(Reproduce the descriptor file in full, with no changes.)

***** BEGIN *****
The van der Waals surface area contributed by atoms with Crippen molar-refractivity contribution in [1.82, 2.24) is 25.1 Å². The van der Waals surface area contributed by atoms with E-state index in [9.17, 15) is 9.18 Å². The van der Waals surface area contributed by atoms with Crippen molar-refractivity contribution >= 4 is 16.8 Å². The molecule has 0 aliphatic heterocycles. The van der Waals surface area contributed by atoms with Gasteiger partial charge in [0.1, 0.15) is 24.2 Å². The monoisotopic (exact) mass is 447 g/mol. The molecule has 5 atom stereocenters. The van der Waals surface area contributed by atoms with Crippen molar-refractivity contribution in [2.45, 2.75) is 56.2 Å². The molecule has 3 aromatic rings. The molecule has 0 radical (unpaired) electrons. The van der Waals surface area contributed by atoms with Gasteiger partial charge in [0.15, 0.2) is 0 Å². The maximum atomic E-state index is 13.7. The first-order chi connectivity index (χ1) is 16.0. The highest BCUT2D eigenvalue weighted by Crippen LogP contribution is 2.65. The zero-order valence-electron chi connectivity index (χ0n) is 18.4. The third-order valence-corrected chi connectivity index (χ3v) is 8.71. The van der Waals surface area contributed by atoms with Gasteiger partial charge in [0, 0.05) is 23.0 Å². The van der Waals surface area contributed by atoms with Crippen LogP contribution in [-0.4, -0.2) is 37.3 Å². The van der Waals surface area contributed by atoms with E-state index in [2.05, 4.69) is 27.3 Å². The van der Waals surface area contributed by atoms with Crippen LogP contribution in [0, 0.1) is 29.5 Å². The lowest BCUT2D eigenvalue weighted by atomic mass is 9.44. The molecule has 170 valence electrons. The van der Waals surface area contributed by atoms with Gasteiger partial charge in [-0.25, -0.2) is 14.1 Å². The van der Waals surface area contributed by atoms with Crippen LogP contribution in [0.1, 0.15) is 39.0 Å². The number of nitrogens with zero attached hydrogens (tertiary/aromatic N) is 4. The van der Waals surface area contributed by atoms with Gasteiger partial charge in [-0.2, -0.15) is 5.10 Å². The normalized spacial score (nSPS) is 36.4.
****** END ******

The van der Waals surface area contributed by atoms with Crippen molar-refractivity contribution in [1.82, 2.24) is 25.1 Å². The van der Waals surface area contributed by atoms with E-state index in [9.17, 15) is 9.18 Å². The van der Waals surface area contributed by atoms with Crippen molar-refractivity contribution >= 4 is 16.8 Å². The molecule has 0 aliphatic heterocycles. The van der Waals surface area contributed by atoms with Gasteiger partial charge in [0.1, 0.15) is 24.2 Å². The monoisotopic (exact) mass is 447 g/mol. The molecule has 5 atom stereocenters. The van der Waals surface area contributed by atoms with Crippen molar-refractivity contribution in [2.45, 2.75) is 56.2 Å². The molecule has 3 aromatic rings. The molecule has 0 radical (unpaired) electrons. The van der Waals surface area contributed by atoms with Gasteiger partial charge in [0.15, 0.2) is 0 Å². The maximum atomic E-state index is 13.7. The first-order chi connectivity index (χ1) is 16.0. The highest BCUT2D eigenvalue weighted by Crippen LogP contribution is 2.65. The zero-order valence-electron chi connectivity index (χ0n) is 18.4. The third-order valence-corrected chi connectivity index (χ3v) is 8.71. The van der Waals surface area contributed by atoms with Gasteiger partial charge in [0, 0.05) is 23.0 Å². The van der Waals surface area contributed by atoms with Crippen LogP contribution in [-0.4, -0.2) is 37.3 Å². The van der Waals surface area contributed by atoms with E-state index in [2.05, 4.69) is 27.3 Å². The van der Waals surface area contributed by atoms with Crippen LogP contribution in [0, 0.1) is 29.5 Å². The lowest BCUT2D eigenvalue weighted by atomic mass is 9.44. The molecule has 170 valence electrons. The van der Waals surface area contributed by atoms with Gasteiger partial charge in [-0.25, -0.2) is 14.1 Å². The van der Waals surface area contributed by atoms with Crippen LogP contribution in [0.1, 0.15) is 39.0 Å². The number of nitrogens with zero attached hydrogens (tertiary/aromatic N) is 4. The van der Waals surface area contributed by atoms with Gasteiger partial charge in [-0.2, -0.15) is 5.10 Å². The normalized spacial score (nSPS) is 36.4.